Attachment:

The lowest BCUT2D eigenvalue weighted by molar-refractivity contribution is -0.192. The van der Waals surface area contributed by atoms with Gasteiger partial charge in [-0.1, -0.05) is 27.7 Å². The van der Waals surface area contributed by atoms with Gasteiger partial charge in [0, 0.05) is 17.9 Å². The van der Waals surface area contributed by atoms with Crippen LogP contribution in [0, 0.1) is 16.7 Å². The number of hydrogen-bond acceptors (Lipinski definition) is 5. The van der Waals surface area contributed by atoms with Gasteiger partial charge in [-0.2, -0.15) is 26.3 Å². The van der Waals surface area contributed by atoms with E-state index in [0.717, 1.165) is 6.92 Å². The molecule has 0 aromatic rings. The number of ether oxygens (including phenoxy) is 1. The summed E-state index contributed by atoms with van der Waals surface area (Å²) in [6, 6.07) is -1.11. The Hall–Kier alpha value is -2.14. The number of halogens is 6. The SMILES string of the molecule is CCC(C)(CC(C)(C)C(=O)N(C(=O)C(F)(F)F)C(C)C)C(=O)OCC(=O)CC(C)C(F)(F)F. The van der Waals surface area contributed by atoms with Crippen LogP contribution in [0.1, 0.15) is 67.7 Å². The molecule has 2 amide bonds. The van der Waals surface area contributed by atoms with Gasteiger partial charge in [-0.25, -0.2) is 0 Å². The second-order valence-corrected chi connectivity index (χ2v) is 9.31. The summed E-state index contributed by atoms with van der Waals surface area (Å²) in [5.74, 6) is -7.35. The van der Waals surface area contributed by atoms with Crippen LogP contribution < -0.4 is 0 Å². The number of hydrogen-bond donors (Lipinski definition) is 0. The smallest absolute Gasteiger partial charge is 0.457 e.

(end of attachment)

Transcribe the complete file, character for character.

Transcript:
The lowest BCUT2D eigenvalue weighted by molar-refractivity contribution is -0.192. The van der Waals surface area contributed by atoms with Gasteiger partial charge in [-0.1, -0.05) is 27.7 Å². The van der Waals surface area contributed by atoms with Gasteiger partial charge in [0, 0.05) is 17.9 Å². The van der Waals surface area contributed by atoms with Crippen LogP contribution in [0, 0.1) is 16.7 Å². The number of hydrogen-bond acceptors (Lipinski definition) is 5. The van der Waals surface area contributed by atoms with Gasteiger partial charge in [-0.2, -0.15) is 26.3 Å². The van der Waals surface area contributed by atoms with E-state index in [0.717, 1.165) is 6.92 Å². The molecule has 0 aromatic rings. The number of ether oxygens (including phenoxy) is 1. The summed E-state index contributed by atoms with van der Waals surface area (Å²) in [6, 6.07) is -1.11. The Hall–Kier alpha value is -2.14. The number of halogens is 6. The SMILES string of the molecule is CCC(C)(CC(C)(C)C(=O)N(C(=O)C(F)(F)F)C(C)C)C(=O)OCC(=O)CC(C)C(F)(F)F. The van der Waals surface area contributed by atoms with Crippen LogP contribution in [0.1, 0.15) is 67.7 Å². The molecule has 2 amide bonds. The van der Waals surface area contributed by atoms with Gasteiger partial charge in [-0.25, -0.2) is 0 Å². The second-order valence-corrected chi connectivity index (χ2v) is 9.31. The summed E-state index contributed by atoms with van der Waals surface area (Å²) in [5.74, 6) is -7.35. The van der Waals surface area contributed by atoms with Crippen LogP contribution < -0.4 is 0 Å². The number of hydrogen-bond donors (Lipinski definition) is 0. The smallest absolute Gasteiger partial charge is 0.457 e.